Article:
Entry updated 3 April 2023. Tagged: Artist, Author, Film.
(1941- ) Japanese artist, director and author, primarily known for the animated feature films that made him Japan's most lucrative and best-loved filmmaker from the 1980s to the 2010s. The scion of a well-to-do industrial family, Miyazaki graduated in Politics and Economics from the aristocratic Gakushūin University in 1963, going straight into work as an animator at the Tōei studio. There, he fast established a reputation for artistic innovation and union disputes, as a shop steward who argued against the proletarianization of artistic labour. He spent much of the 1970s working unhappily in the sausage-factory of television Anime, where he specialized in worthy adaptations of children's literature from around the world, as well as Future Boy Conan (1978), based on Alexander Key's novel The Incredible Tide (1970), and the proto-Steampunk serial, Meitantei Holmes ["Famous Detective Holmes"] (1984-1985; vt Sherlock Hound, 2010 UK), in which Sherlock Holmes is recast as an anthropomorphic dog.
The bulk of Miyazaki's Cinema output is in the mode of fantasy [see Hayao Miyazaki in The Encyclopedia of Fantasy under links below], although his early Kaze no Tani no Nausicaä (1984 Japan; heavily cut vt Warriors of the Wind, 1985; uncut release as Nausicaä of the Valley of the Wind, 2005), based on his own Manga, was undeniably sf. Its success led to the formation of a new studio, Studio Ghibli, largely dedicated to making further works by Miyazaki and his long-term collaborator Isao Takahata. The studio's first production was Tenkū no shiro Laputa (1986; vt Laputa: Castle in the Sky; Castle in the Sky; Laputa: The Flying Island), directed by Miyazaki and inspired by Laputa in Gulliver's Travels (1726; rev 1735) by Jonathan Swift. Both Nausicaä and the later Pastoral fantasy Tonari no Totoro (1988, known in the West as My Neighbor Totoro) won the Seiun Award in the Media category. Also notable is Mononoke Hime (1997) (see Princess Mononoke).
Miyazaki's work is generally characterized by a sense of nostalgia and Ecology, and an unsurpassed appreciation of the role, uses and concerns of Children in SF. Such themes reached their apotheosis in his Oscar-winning Sen to Chihiro no Kamikakushi (2001; trans as Spirited Away US) and the subsequent Gake no Ue no Ponyo (2008 Japan; trans as Ponyo on the Cliff by the Sea, 2009 US), which deftly present a Magic Realist view of the world entirely in keeping with both the limits and possibilities of the imagination of a child. His later works often seem to contain an element of self-figuration, symbolizing the rising fear at his studio that he was irreplaceable, and repeatedly enticed back for just one more film. There is certainly some such sense in Hauru no Ugoku Shiro (2004; trans as Howl's Moving Castle), based on Howl's Moving Castle (1986) by Diana Wynne Jones, which in Miyazaki's hands becomes a parable about an adoring maid to a distracted magician, his mind ever preoccupied with distant wars and requests for aid – Miyazaki himself married a fellow animator, Akemi Ota. However, Miyazaki's films always leave room for multiple interpretation; he has since admitted that he also saw the film as an allegory of the Second Gulf War, since much of its offscreen action involves the invasion of a sovereign state under false pretences. This film won a 2006 Nebula for dramatic presentation.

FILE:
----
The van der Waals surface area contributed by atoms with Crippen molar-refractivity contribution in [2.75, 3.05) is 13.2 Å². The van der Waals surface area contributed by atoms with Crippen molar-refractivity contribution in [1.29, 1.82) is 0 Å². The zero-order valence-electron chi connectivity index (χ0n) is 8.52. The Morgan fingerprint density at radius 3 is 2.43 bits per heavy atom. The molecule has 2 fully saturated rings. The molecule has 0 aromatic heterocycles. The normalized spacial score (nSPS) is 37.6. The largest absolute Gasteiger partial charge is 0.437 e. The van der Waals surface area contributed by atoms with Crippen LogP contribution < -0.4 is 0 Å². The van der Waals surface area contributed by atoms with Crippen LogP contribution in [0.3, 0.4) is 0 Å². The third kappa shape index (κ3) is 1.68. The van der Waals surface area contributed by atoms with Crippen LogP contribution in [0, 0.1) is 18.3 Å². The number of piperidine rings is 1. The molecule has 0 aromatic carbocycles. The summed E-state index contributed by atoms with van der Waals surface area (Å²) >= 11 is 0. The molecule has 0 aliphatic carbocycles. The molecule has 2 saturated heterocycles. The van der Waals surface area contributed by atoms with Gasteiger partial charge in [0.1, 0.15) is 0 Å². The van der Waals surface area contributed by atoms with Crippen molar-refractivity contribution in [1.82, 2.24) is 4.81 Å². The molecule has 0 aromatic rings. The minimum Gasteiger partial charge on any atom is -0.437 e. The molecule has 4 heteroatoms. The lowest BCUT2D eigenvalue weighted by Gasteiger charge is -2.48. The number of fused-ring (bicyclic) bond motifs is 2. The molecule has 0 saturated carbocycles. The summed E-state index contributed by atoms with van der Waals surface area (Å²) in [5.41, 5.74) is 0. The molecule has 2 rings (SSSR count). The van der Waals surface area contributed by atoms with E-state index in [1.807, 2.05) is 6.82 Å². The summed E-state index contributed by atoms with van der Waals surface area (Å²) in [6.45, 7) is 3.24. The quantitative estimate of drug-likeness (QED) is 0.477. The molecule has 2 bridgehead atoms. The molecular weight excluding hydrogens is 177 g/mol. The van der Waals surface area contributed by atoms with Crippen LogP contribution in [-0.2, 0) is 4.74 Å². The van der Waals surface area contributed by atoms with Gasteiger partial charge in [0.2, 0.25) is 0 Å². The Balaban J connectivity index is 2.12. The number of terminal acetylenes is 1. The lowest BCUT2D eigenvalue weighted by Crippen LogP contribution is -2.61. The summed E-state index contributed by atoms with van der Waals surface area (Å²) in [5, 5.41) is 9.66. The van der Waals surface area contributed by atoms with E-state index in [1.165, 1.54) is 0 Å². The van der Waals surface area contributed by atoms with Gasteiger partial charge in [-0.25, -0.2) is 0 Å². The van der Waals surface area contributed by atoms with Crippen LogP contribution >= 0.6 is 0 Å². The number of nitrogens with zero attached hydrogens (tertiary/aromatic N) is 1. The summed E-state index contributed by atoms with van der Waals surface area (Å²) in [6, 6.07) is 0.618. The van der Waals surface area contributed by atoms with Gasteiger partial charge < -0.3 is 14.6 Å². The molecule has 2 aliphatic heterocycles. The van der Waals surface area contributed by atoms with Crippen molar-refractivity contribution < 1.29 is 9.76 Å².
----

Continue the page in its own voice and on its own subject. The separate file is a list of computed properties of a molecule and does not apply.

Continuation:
With films that have surpassed many live-action rivals at the Japanese box office, and an unassailable creative standing that has led some, rather patronizingly, to refer to him as Japan's answer to Disney, Miyazaki's work as a filmmaker has largely eclipsed his relatively minor dabblings in Manga, but also his far more noteworthy efforts in media criticism (see Critical and Historical Works About SF). His nonfiction writings, collated in two books with an implied third yet to be published, not only form a narrative account of his life and work, but also a dissenting voice against the developing style of "anime", railing against the rise of the hyper-real and the commodification of children's entertainment begun in earnest by Osamu Tezuka and developed in subsequent years by the likes of Yoshiyuki Tomino. Despite being seen by many as a standard-bearer for Anime abroad, Miyazaki framed much of his work in opposition to it, a stance allegorized in his last feature work as director, Kaze Tachinu (2013; trans as The Wind Rises), the biography of an aircraft designer whose creations are put to horrific use in World War Two.
He was inducted into the Science Fiction Hall of Fame in 2014; he received the Chesley Award for life achievement in 2017 and the World Fantasy Award for life achievement in 2019. [JonC]
see also: Asteroids.
born Tokyo: 5 January 1941
- Shuppatsuten 1979-1996 (Tokyo: Studio Ghibli, 1996) [nonfiction: coll: hb/]
- Starting Point 1979-1996 (San Francisco, California: Viz Media, 2009) [nonfiction: coll: trans of the above by Beth Cary and Frederik L Schodt: hb/]
- Orikaeshiten 1997-2008 (Tokyo: Studio Ghibli, 2008) [nonfiction: coll: hb/]
- Turning Point 1997-2008 (San Francisco, California: Viz Media, 2014) [nonfiction: coll: trans of the above by Beth Cary and Frederik L Schodt: hb/]
about the film-maker
- Helen McCarthy. Hayao Miyazaki: Master of Japanese Animation – Films, Themes, Artistry (San Francisco, California: Stone Bridge Press, 1999) [nonfiction: pb/]
- Susan Napier. Miyazakiworld: A Life in Art (New Haven, Connecticut: Yale University Press, 2018) [biography: hb/]
- Dani Cavallaro. The Animé Art of Hayao Miyazaki (Jefferson, North Carolina: McFarland and Co, 2006) [nonfiction: hb/]
- The Official Studio Ghibli Site (in Japanese)
- Internet Speculative Fiction Database
- Internet Movie Database
- The Encyclopedia of Fantasy: Hayao Miyazaki
- Picture Gallery
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